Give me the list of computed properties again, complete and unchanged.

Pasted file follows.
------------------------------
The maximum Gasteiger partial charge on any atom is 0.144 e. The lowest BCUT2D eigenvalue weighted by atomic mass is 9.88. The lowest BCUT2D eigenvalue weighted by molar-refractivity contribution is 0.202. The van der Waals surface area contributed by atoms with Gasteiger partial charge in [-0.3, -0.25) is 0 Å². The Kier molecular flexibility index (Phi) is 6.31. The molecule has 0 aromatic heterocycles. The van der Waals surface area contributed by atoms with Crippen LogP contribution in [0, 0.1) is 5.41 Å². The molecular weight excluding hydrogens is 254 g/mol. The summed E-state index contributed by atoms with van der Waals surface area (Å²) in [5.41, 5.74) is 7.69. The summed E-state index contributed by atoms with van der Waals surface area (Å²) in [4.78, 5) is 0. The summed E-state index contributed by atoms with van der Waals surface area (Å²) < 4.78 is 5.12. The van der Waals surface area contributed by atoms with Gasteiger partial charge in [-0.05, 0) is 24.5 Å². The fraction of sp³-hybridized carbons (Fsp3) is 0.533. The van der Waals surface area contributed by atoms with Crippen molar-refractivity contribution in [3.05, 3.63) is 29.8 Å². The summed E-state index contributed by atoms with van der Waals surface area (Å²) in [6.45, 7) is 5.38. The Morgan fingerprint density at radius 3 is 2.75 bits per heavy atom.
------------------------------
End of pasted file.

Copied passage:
The maximum Gasteiger partial charge on any atom is 0.144 e. The lowest BCUT2D eigenvalue weighted by atomic mass is 9.88. The lowest BCUT2D eigenvalue weighted by molar-refractivity contribution is 0.202. The van der Waals surface area contributed by atoms with Gasteiger partial charge in [-0.3, -0.25) is 0 Å². The Kier molecular flexibility index (Phi) is 6.31. The molecule has 0 aromatic heterocycles. The van der Waals surface area contributed by atoms with Crippen LogP contribution in [0, 0.1) is 5.41 Å². The molecular weight excluding hydrogens is 254 g/mol. The summed E-state index contributed by atoms with van der Waals surface area (Å²) in [5.41, 5.74) is 7.69. The summed E-state index contributed by atoms with van der Waals surface area (Å²) in [4.78, 5) is 0. The summed E-state index contributed by atoms with van der Waals surface area (Å²) < 4.78 is 5.12. The van der Waals surface area contributed by atoms with Gasteiger partial charge in [-0.05, 0) is 24.5 Å². The fraction of sp³-hybridized carbons (Fsp3) is 0.533. The van der Waals surface area contributed by atoms with Crippen molar-refractivity contribution in [3.05, 3.63) is 29.8 Å². The summed E-state index contributed by atoms with van der Waals surface area (Å²) in [6.45, 7) is 5.38. The Morgan fingerprint density at radius 3 is 2.75 bits per heavy atom.